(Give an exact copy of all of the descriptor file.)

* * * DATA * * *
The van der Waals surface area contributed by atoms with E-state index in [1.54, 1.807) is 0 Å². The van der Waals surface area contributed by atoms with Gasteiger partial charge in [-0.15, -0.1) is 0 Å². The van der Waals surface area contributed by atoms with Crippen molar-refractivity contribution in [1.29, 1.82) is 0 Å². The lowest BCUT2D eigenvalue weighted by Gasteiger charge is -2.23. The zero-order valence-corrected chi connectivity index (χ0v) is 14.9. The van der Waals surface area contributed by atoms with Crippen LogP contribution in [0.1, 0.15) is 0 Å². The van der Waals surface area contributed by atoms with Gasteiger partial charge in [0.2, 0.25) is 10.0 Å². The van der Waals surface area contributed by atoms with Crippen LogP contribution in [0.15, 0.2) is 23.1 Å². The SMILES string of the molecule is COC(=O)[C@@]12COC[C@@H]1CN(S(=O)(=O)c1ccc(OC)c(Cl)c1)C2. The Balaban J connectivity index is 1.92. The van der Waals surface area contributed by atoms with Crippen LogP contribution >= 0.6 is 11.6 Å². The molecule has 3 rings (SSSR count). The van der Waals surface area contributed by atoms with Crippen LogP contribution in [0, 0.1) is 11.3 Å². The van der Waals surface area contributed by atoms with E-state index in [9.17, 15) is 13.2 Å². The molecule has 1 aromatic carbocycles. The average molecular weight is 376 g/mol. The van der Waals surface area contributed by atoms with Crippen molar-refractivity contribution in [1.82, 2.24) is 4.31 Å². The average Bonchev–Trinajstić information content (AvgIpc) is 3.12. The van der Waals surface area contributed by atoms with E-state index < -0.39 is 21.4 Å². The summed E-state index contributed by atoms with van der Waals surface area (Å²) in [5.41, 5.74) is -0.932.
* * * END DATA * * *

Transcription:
The van der Waals surface area contributed by atoms with E-state index in [1.54, 1.807) is 0 Å². The van der Waals surface area contributed by atoms with Gasteiger partial charge in [-0.15, -0.1) is 0 Å². The van der Waals surface area contributed by atoms with Crippen molar-refractivity contribution in [1.29, 1.82) is 0 Å². The lowest BCUT2D eigenvalue weighted by Gasteiger charge is -2.23. The zero-order valence-corrected chi connectivity index (χ0v) is 14.9. The van der Waals surface area contributed by atoms with Crippen LogP contribution in [0.1, 0.15) is 0 Å². The van der Waals surface area contributed by atoms with Gasteiger partial charge in [0.2, 0.25) is 10.0 Å². The van der Waals surface area contributed by atoms with Crippen LogP contribution in [0.15, 0.2) is 23.1 Å². The SMILES string of the molecule is COC(=O)[C@@]12COC[C@@H]1CN(S(=O)(=O)c1ccc(OC)c(Cl)c1)C2. The Balaban J connectivity index is 1.92. The van der Waals surface area contributed by atoms with Crippen LogP contribution >= 0.6 is 11.6 Å². The molecule has 3 rings (SSSR count). The van der Waals surface area contributed by atoms with Crippen LogP contribution in [0, 0.1) is 11.3 Å². The van der Waals surface area contributed by atoms with E-state index in [9.17, 15) is 13.2 Å². The molecule has 1 aromatic carbocycles. The average molecular weight is 376 g/mol. The van der Waals surface area contributed by atoms with Crippen molar-refractivity contribution in [1.82, 2.24) is 4.31 Å². The average Bonchev–Trinajstić information content (AvgIpc) is 3.12. The van der Waals surface area contributed by atoms with E-state index < -0.39 is 21.4 Å². The summed E-state index contributed by atoms with van der Waals surface area (Å²) in [5.41, 5.74) is -0.932.